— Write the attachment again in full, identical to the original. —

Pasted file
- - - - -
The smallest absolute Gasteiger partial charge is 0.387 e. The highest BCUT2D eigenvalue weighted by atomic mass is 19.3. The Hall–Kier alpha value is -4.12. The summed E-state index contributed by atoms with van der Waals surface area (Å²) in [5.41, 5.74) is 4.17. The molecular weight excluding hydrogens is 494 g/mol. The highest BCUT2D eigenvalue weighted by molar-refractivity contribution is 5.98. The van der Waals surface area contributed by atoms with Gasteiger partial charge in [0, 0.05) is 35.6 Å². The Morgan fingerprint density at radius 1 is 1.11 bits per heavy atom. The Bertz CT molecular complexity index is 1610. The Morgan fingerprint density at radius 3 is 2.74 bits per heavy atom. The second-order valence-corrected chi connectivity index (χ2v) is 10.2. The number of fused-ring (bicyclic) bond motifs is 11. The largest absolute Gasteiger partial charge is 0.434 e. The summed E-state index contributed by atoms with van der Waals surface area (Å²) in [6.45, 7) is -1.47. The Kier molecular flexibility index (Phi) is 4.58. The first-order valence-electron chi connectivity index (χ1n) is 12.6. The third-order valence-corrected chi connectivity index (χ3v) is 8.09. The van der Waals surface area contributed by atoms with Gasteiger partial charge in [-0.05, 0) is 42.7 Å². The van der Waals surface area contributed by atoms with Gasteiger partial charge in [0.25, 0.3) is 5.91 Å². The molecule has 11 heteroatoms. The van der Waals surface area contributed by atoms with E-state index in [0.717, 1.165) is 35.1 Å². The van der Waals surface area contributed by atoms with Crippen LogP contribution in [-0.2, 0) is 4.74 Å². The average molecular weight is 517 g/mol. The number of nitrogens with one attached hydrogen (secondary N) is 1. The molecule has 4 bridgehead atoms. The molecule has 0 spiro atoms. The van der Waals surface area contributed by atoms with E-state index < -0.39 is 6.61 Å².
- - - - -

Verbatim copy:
The smallest absolute Gasteiger partial charge is 0.387 e. The highest BCUT2D eigenvalue weighted by atomic mass is 19.3. The Hall–Kier alpha value is -4.12. The summed E-state index contributed by atoms with van der Waals surface area (Å²) in [5.41, 5.74) is 4.17. The molecular weight excluding hydrogens is 494 g/mol. The highest BCUT2D eigenvalue weighted by molar-refractivity contribution is 5.98. The van der Waals surface area contributed by atoms with Gasteiger partial charge in [0, 0.05) is 35.6 Å². The Morgan fingerprint density at radius 1 is 1.11 bits per heavy atom. The Bertz CT molecular complexity index is 1610. The Morgan fingerprint density at radius 3 is 2.74 bits per heavy atom. The second-order valence-corrected chi connectivity index (χ2v) is 10.2. The number of fused-ring (bicyclic) bond motifs is 11. The largest absolute Gasteiger partial charge is 0.434 e. The summed E-state index contributed by atoms with van der Waals surface area (Å²) in [6.45, 7) is -1.47. The Kier molecular flexibility index (Phi) is 4.58. The first-order valence-electron chi connectivity index (χ1n) is 12.6. The third-order valence-corrected chi connectivity index (χ3v) is 8.09. The van der Waals surface area contributed by atoms with Gasteiger partial charge in [-0.05, 0) is 42.7 Å². The van der Waals surface area contributed by atoms with Gasteiger partial charge in [0.25, 0.3) is 5.91 Å². The molecule has 11 heteroatoms. The van der Waals surface area contributed by atoms with E-state index in [0.717, 1.165) is 35.1 Å². The van der Waals surface area contributed by atoms with Crippen LogP contribution in [-0.2, 0) is 4.74 Å². The average molecular weight is 517 g/mol. The number of nitrogens with one attached hydrogen (secondary N) is 1. The molecule has 4 bridgehead atoms. The molecule has 0 spiro atoms. The van der Waals surface area contributed by atoms with E-state index < -0.39 is 6.61 Å².